12. Dana Olsen

    Dana Olsen Gold Supporting Member

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    HeyTerry -

    My pal Pete just tried a John Mann Strat bridge - w/ the mounting screws notched a la PRS. It works really well, of course it's well built (John Mann - excellent machining) and sounds pretty good too. A litle more mids than a traditional Strat bridge, I thought. The trem action was very smooth, and it came back to pitch very well.

    This Glendale effort looks more traditional to me - looks like a vintage type Strat mount w/ regular wood screws in the pic, but it's hard to tell .... He's using allen screws instead of slotted ones in the saddles - I'm not sure whether that's 'mo 'bettah or not. This arm looks threaded to me, at least I don't see a bushing in the pic ...

    I think all of us have at one time or another chewed up the palms of out right hands playing a Tele that has long saddle screws - Man, that hurts, especially during the last set (OUCH!).

    This'll be fun! Oh, the Mann unit sold for $169. I think this one's $249 for non-manufacturers, but they're apples and oranges - the Glendale is very unique.

    Thanks, Dana O.
     
  13. Terry McInturff

    Terry McInturff 40th Anniversary of guitar building! Gold Supporting Member

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    Thanks Dana,

    I do not know what got into me but...I went ahead and posted specs for what would appeal to me as being the feature set that would.. in it's whole... comprise my favorite vibrato bridge ever.

    Hopefully someone will take the hint and to make it a reality.

    I am an active player as well as a guitar maker. Those of us who really use a vibe bridge as part of our style are very often really picky about vibrato bridge features. And we often want the bridge to be a tour-able thing....ie something that works and is adjustable with a minimum of parts.

    I see features to be admired in the new bridge for sure.

    Main thing...no serious user of the "whammy bar" wants a non-adjustable, prone-to-stripping arm. It will not tour.

    But the maker of this bridge really shows world-class talent...that is beyond debate.

    For someone to show that level of craftsmanship as regards a guitar bridge...we should all be grateful.

    I already feel bad about putting forth any percieved critismn regarding the valiant..and outstanding..efforts of a fellow comrade-in-arms. My goal was to lay out what I feel to be the ideal feature set...in addition to what is already offerred...in order to make a request for what I feel is my ideal.
     
  14. enharmonic

    enharmonic Old Growth Gold Supporting Member

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    Hey Terry, it doesn't "read" bad. Comes across as the distillation of a master luthier's 28+ years of experience with vibrato's of all makes and models. If anything, you're laying out what amounts to a fully realized product for anyone possessing the means to make it. Someone could probably make a career off of building just such a bridge. :BEER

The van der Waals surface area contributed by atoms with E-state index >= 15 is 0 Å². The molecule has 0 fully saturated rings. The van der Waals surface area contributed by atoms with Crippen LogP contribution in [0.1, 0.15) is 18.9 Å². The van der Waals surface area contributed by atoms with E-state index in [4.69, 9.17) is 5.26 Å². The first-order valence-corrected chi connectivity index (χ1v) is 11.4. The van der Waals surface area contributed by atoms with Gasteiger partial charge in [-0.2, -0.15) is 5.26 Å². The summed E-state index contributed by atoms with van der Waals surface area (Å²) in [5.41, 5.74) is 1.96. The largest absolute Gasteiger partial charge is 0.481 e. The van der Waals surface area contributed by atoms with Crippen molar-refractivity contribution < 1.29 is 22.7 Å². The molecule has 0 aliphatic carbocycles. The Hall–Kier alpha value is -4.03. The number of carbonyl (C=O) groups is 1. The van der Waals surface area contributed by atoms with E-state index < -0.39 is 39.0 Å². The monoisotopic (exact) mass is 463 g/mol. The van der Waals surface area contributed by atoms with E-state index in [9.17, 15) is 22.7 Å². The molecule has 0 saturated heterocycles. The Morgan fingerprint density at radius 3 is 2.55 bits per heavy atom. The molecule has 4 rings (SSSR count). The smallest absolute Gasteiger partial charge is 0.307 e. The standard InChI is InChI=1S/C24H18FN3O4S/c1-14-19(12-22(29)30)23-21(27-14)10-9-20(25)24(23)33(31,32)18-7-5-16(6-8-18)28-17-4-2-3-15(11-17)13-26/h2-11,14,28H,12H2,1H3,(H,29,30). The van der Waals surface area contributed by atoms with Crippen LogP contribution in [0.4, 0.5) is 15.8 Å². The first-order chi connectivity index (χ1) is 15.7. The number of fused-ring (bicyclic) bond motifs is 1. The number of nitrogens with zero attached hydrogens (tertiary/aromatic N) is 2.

The Glendale is a sexy piece of machinery, that's for sure.
     
  15. walterw

    walterw Gold Supporting Member

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    i would think that a stock vintage strat bridge with 70s-style brass saddles would get most of the tone of that glendale creation. as for the arm thread issue, mr. callaham's solution seems pretty clever, and "close to vintage" to boot.
     
  16. Terry McInturff

    Terry McInturff 40th Anniversary of guitar building! Gold Supporting Member

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    I would agree, Walter, but with all due respect, it is reliant upon the threads and the built-in bushing fit for the "swing and hang".

    Good stuff no doubt! And I do not mean to say that it is deficient.

    To me the best solution is to have an adjustable "clutch"....the arm assembly has zero impact upon tone but mucho impact upon the musical use of the bridge...as well as the tour-ability.

    Just my opinion!
     
  17. paulg

    paulg Supporting Member

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    You can easily (yes, easily with a drill press) modify a standard Strat bridge to accomadate brass tele saddles. Just drill three holes between the existing saddle screw holes (strings: 1+2, 3+4 and 5+6). Get youself some saddles ( haven't tried them but RS sells them for $10) and your on your way.
     
  18. Mowcheeba

    Mowcheeba Member

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    The "Chimemaster" strat bridge is now on sale for
    150 USD. Seems like a fair price......
    http://www.glendaleguitars.com
    Hope some Strat owner would buy one and give a tone report.
     
  19. Eric Pykala

    Eric Pykala Member

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    Very interesting. My friends at GT saddles make Tele-style compensated saddles for the Am. Std/Dlx. bridge with the offset screws. However, althought the design is cool-looking, the tone is not that great. I attribute the problem to the heavy Fender bridgeplate and the cheeseball block. Looks like Glendale might have fixed that, so I'd really like to hear this bridge.-Eric
     
  20. Boris Bubbanov

    Boris Bubbanov Member

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    I ordered the brass/brass version when it went to $ 149, shipping included.
    Dale has a winner here. I installed it on a Highway One partscaster with a Warmoth VM 1 + 11/16ths fatback and Gotoh "klusons", 4 trem springs and the claw about 1/2 way into the body, and the playability and tone are really sweet. The saddles are not 5/16ths but 1/4 in diameter, and the big block is chrome plated brass, and the guitar sounds like the biggest, most acoustic Strat you've ever played. Thru a Reissue Twin, yeah. I've got about .050 inches of float, and the only thing not tested is the trem arm. I still prefer a Gilmore arm from Bill C. and the way it fits in a Callaham block, but overall this is the Strat I am playing. Even with these stock overwound Alnico 3s. Oh, I used the 6 hardened steel mount screws from Bill Callaham; I really didn't look at the screws Dale sent me.

    Bubbanov